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This becomes an issue on the date, when he confides in her about a past fiancée who cheated on him, and how it’s made him value honesty. Uh oh. Panicked over the fact that she’s lying to him about her vague “holiday” job, she pretends that a call from Liz is a huge emergency and flees. Liz’s advice for a sad and guilty Nicky is to just make it through the next week until Christmas and then try again to go out with the dude. Ah, logical.

BUT there’s still that pesky matter of Fiona. Harry has angel-ed away the background check several times, but this is only causing her ire to grow. And when Harry gets called away on some other angel business, the shit hits the fan. A store security guard catches Nicky in the Santa dressing room and assumes she’s stealing, dragging her to Fiona for some reason. She recognizes the name “Nicky Talbot” from the background check, revealing the Santa lie to everyone (including a disappointed Cute Bill), and fires her, vaguely citing bad publicity for the store.

Nicky’s very upset about the situation, but then Liz, a former publicist, gets her story of being fired for being a woman — despite being the most popular Santa the store’s ever had! — on the local news. Getting a story of injustice on the local news is, of course, the only thing it takes to right a wrong. (Hey feminists, have we tried this in real life?? So easy!!!)

Back at work, Nicky apologizes to Bill for lying. His response is that he’s not so much mad that she kept the truth from him, but that he wishes she’d given him a chance, and not assumed he would equate cheating in a relationship with a mother desperately trying to take care of her child. Ouch, Bill. Ouch.

Meanwhile, the big boss Mr. Cartwright is pissed that Fiona fired Nicky, so he fires her. Nicky tells him about Harry helping her, but — SHOCKING — he’s never heard of the guy. She finally puts two and two together, and soon discovers that Becky was way ahead of her the whole time. She recognized her mom in the Santa outfit when she went to the store (thank god; only a true idiot wouldn’t know their own mother just because of a fake beard) and had a secret talk about it with Harry. She knew he was an angel all along. So she may be a bad reader, but she ain’t dumb. (Oh and she’s also been getting extra reading lessons from her teacher at recess as a Christmas gift to her mom. HEARTWARMING.) Mr. Cartwright offers Nicky Fiona’s old job as Head of Special Events, and all seems right with the world.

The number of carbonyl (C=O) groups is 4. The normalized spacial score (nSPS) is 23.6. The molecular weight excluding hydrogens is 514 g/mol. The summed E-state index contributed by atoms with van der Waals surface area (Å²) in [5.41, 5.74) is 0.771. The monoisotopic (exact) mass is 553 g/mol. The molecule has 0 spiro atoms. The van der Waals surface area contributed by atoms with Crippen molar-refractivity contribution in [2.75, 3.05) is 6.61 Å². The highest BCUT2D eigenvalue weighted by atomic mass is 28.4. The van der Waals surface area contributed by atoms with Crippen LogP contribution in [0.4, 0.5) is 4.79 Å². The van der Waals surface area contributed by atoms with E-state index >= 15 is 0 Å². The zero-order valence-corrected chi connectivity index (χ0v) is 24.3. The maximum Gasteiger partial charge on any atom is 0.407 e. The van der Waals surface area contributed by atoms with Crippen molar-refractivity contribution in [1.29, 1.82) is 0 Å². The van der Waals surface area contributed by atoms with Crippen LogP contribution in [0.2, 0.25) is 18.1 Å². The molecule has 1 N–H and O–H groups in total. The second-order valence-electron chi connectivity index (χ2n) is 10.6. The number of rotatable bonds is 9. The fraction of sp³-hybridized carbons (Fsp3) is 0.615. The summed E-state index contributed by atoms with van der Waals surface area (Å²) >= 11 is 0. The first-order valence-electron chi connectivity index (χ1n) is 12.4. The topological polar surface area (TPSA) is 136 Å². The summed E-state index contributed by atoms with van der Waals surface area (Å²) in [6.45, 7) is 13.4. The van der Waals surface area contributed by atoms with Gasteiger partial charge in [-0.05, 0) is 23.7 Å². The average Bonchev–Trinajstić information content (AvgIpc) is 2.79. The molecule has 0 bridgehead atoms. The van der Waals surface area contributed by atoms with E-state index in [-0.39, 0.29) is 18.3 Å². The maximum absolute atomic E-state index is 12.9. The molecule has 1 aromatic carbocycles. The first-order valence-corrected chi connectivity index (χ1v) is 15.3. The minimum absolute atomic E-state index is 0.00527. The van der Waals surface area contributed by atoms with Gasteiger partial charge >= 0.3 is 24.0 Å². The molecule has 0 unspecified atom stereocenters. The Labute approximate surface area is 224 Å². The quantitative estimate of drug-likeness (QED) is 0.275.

Except she hasn’t gotten her man yet!!!

Luckily, Peg has gone above and beyond in her Santa’s Helper duties once again. She convinces Bill to give Nicky another chance, and he stops by Nicky’s place that night, having come to his senses about how awesome a lady Santa is. (You know you guys are gonna have some fun with that suit, come on.) They kiss, everyone gathers by the tree, and Wallace Shawn creeps outside the window, admiring his handiwork.

This silly but well-done movie was a much-needed tonic after the last dreadful movie featuring an angel. (Sidenote, is Christmas the only time angels can help people? Are they on vacay the other eleven months of the year? I don’t think there are this many angels running around when it’s Valentine’s time on Hallmark.) And bonus fun fact! The screenwriter, Margaret Oberman, was one of the few women writers on Saturday Night Live in the ’80s, and she also co-wrote Troop Beverly Hills! TROOP BEVERLY HILLS, people! Bow down, bow down.

Countdown to Christmas scorecard:
*female lead’s name is a Christmas reference: 4/10 films
*female lead gets fired: 3/10
*male lead has sad childhood Christmas memories: 3/10
*romantic ice skating scene: 3/10
*romantic tree decorating scene: 7/10
*character comes to senses after heart-to-heart talk with father figure: 4/10
*dead parents: 5/10

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1 Response to “Another Christmas Angel? Inconceivable.”